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Prostate Cancer Screenings
Offered to Male Donors 40 and Older


Sept. 7 thru 13, 2014

 

All males 40 years old or older who register to donate whole blood or platelets at any Community Blood Services’ donor center or mobile blood drive from Sunday, September 7th through Saturday, September 13th can request a complimentary PSA assay test – a simple prostate cancer screening test that can help detect potential disease – at the time of his donation.

“Offering complimentary PSA screenings during Prostate Cancer Awareness Month is one way for us to say thank you to our donors and show our commitment to the health of our community members,” said Karen Ferriday, director of community affairs at Community Blood Services.

The free health screening is being offered to donors who donate at the Paramus, Montvale or Lincoln Park donor centers in New Jersey, as well as all other donation sites and blood drives scheduled during that week.

Donors can click here to schedule their appointments online or call 866-228-1500 or 201-251-3703 for locations and hours or to make an appointment. Whole blood donors can also walk-in but an appointment is needed to donate platelets at drives or sites set up to collect platelet donations.

Donors will receive a letter with their PSA test results in the mail. Men with elevated PSA levels can then have their primary care physicians review those results.

PSA (Prostate-Specific Antigen) is a natural protein produced by normal prostate glands in healthy men. The test measures PSA levels in the blood. An elevated PSA blood level may be a warning sign in men for prostate cancer, other urinary tract diseases or conditions such as benign enlargement of the prostate gland. According to the American Cancer Society, about 233,000 new cases of prostate cancer will be diagnosed in 2014 in the U.S. and an estimated 29,480 men will die from this disease. Although prostate cancer is the second leading cause of cancer in men, the death rate is decreasing due to early detection and treatment.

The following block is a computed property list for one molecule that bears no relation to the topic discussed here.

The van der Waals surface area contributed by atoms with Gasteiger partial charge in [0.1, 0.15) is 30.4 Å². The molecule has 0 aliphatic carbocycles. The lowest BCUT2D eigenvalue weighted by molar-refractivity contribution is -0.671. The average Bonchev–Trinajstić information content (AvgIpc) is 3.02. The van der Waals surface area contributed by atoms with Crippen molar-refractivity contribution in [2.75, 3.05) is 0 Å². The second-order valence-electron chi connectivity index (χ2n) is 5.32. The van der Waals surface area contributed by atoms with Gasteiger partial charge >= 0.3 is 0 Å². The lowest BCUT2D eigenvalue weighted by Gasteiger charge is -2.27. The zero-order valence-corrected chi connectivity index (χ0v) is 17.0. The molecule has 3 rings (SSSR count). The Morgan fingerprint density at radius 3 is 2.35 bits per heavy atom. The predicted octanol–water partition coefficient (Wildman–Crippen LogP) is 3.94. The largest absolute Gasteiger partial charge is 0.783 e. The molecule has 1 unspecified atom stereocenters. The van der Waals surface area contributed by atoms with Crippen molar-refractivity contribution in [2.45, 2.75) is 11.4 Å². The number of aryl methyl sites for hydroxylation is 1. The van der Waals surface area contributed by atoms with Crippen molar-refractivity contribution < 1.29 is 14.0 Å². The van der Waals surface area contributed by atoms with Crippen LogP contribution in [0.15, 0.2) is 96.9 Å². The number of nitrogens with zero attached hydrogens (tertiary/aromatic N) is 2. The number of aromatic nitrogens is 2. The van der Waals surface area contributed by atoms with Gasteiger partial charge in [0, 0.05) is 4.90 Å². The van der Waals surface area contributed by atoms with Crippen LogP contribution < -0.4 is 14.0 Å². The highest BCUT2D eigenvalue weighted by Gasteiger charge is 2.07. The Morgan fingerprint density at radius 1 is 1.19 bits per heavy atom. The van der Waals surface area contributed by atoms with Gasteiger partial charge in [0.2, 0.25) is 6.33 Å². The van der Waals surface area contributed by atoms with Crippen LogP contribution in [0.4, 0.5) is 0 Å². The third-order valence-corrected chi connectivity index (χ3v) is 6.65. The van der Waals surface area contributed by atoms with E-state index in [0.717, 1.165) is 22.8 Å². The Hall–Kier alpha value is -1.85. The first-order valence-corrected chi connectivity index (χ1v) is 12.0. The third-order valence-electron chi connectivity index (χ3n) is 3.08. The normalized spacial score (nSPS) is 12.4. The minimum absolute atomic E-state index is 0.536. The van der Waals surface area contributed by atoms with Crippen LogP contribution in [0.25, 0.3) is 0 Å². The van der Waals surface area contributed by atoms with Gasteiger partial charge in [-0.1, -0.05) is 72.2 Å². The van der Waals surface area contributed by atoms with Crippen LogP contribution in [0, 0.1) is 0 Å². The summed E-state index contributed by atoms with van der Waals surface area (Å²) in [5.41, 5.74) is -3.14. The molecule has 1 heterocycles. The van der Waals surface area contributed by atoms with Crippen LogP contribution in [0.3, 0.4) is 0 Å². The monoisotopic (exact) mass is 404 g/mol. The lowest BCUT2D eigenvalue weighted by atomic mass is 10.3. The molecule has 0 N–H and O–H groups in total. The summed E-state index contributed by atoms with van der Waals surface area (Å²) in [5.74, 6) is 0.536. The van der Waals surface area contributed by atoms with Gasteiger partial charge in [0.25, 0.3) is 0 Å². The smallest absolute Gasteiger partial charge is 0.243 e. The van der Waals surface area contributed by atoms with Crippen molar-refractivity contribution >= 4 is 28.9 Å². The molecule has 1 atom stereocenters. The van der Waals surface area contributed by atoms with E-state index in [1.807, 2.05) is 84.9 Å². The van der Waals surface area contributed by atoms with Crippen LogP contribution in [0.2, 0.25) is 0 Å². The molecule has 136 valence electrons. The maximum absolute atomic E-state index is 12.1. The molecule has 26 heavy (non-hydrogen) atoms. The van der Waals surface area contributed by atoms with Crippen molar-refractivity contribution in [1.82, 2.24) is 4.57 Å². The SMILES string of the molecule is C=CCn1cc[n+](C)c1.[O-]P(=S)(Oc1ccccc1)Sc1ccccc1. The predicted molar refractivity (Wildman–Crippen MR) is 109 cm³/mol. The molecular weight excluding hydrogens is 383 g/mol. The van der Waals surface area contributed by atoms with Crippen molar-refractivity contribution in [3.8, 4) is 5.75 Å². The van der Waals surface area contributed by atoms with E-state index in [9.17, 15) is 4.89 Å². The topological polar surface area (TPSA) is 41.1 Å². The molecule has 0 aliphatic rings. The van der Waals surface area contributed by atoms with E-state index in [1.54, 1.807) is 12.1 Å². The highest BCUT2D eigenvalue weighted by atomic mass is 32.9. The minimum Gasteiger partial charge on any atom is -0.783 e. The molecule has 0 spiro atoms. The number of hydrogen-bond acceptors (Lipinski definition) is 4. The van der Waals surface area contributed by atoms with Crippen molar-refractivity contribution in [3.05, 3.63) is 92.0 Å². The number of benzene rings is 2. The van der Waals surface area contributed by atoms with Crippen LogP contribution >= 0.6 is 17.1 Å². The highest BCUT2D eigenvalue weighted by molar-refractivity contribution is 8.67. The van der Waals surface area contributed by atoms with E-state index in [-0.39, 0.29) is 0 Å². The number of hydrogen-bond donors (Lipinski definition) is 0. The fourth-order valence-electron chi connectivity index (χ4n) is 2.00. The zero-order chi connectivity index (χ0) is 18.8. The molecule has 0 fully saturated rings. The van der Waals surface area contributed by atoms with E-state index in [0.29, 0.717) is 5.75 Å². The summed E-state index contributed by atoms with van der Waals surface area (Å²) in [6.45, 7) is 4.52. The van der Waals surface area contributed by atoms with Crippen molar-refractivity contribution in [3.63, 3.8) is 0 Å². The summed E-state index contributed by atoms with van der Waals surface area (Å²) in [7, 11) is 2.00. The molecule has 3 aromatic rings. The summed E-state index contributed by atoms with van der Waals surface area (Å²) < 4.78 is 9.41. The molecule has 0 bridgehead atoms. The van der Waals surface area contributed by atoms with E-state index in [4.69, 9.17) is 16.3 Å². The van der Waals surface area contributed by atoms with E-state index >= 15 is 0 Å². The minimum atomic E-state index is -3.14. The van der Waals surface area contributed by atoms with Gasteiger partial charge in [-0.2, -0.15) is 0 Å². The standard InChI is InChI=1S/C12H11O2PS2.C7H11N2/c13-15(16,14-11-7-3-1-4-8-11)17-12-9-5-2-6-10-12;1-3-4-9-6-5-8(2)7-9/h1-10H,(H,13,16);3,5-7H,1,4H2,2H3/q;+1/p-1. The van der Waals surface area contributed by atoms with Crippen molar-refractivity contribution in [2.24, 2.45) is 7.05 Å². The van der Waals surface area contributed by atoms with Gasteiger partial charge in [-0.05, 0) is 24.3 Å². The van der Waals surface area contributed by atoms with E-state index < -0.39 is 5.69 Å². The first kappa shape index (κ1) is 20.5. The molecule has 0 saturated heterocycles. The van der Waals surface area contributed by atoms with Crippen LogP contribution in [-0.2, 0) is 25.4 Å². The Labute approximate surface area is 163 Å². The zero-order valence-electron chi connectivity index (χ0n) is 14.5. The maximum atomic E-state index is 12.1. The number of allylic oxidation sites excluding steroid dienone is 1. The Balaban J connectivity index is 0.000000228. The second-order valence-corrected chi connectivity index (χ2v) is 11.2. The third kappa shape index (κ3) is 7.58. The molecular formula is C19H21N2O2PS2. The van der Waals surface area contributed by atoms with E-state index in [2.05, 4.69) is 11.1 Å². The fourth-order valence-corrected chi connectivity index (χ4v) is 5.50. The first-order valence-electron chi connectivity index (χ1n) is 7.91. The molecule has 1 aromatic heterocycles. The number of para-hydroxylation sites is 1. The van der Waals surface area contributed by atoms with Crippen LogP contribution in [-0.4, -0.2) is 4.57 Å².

Ferriday said Community Blood Services needs continuous blood and platelet donations to ensure there is enough blood on its shelves to help patients at the more than 18 hospitals it serves in New Jersey and New York State. Community Blood Services currently needs all blood types and products, particularly Type O negative donations, plasma from AB male donors to treat burn and trauma victims and platelet donations to treat cancer patients.


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